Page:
8. That man was "created" and "endowed by their Creator" is a theist position. Doesn't this pose problems for the atheists in the country? It's the same here in Germany. The premable to our constitution speaks of the "responsibility to God". In recent time, some politicians refuse to add "so help me God" to their oath. There is currently a controversial debate going on in various European governments about whether or not to include "god" in the common European constitution they are working on. As for the postulated "equality" (correct me if I'm wrong) - weren't some of the Founding Fathers slave-owners themselves?
  9. I apologize if my post came across as "smart-aleck". I don't want to hurt anybody's feelings, but to me as a non-native speaker of English it is often quite difficult to choose the adequate phrases, that is, what may not sound annoying or offensive to my ears at all, may be perceived differently by others. I'm just very passionate about this issue and am enjoying this inspiring discussion. It would be boring if one agreed on everything, and as for opponents in a discussion, imo they keep each other on their toes, which often leads to a review of their thoughts. So Galt's personal, subjective value system leads him to chose non-existence over existence under certain circumstances? To sum up the points in the discussion: Life is a value to the one wanting to live it. (objectivism 101) Life is a non-value to the one not wanting to live it. (also objectivsm 101) For the person wanting to survive in the desert, life is a value, so this person will value the water in his bottle or in an oasis. For the person not wanting to survive (e. g. the old-aged member of a primitive tribe who has voluntarily left his community to die in the desert), life is a non-value, so he will not value water even if it is offered to him. Doesn't this indicate that objective values don't exist, but that what one values/disvalues always depends on personal goals and choices?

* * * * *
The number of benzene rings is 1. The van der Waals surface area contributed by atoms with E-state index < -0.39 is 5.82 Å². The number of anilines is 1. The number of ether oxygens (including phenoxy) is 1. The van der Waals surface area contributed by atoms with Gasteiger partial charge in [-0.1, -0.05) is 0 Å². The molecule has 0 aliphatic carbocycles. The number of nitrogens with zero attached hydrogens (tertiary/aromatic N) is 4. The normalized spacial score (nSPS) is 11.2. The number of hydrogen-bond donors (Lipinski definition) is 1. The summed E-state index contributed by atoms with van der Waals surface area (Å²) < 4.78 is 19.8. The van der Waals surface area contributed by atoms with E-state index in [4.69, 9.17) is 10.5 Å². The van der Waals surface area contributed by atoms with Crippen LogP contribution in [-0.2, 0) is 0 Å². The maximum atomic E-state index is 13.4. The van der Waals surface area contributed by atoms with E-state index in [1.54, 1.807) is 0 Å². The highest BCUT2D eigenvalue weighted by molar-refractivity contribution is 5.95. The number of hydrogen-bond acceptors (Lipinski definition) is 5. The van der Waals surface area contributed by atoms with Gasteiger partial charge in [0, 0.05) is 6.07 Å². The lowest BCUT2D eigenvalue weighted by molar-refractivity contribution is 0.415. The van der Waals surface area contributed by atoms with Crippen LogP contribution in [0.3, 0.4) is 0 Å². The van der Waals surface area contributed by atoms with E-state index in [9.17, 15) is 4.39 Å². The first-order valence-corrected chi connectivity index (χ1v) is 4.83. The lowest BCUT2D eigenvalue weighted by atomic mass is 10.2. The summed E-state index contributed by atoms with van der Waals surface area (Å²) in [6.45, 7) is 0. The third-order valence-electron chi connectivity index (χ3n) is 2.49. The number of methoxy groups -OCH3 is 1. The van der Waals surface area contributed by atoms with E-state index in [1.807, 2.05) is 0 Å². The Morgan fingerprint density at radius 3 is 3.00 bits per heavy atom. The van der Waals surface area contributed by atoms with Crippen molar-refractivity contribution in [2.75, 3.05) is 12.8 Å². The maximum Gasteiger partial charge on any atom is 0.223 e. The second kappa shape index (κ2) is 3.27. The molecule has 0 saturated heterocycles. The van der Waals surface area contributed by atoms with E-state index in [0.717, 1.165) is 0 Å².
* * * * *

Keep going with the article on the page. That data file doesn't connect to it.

10. What can one expect of the catholic church anyway which holds such crazy dogmas as the 'infallibililtiy' of its top dog?
  11. I agree with AR's position concerning the rejection of faith. Rand: "Religion ... is the first enemy of the ability to think. That ability is not used by men to one tenth of its possibility, and before they learn to think, they are discouraged by being ordered to take things on faith." (end quote) I have shed my faith, but don't want to replace one Procrustes's bed with another.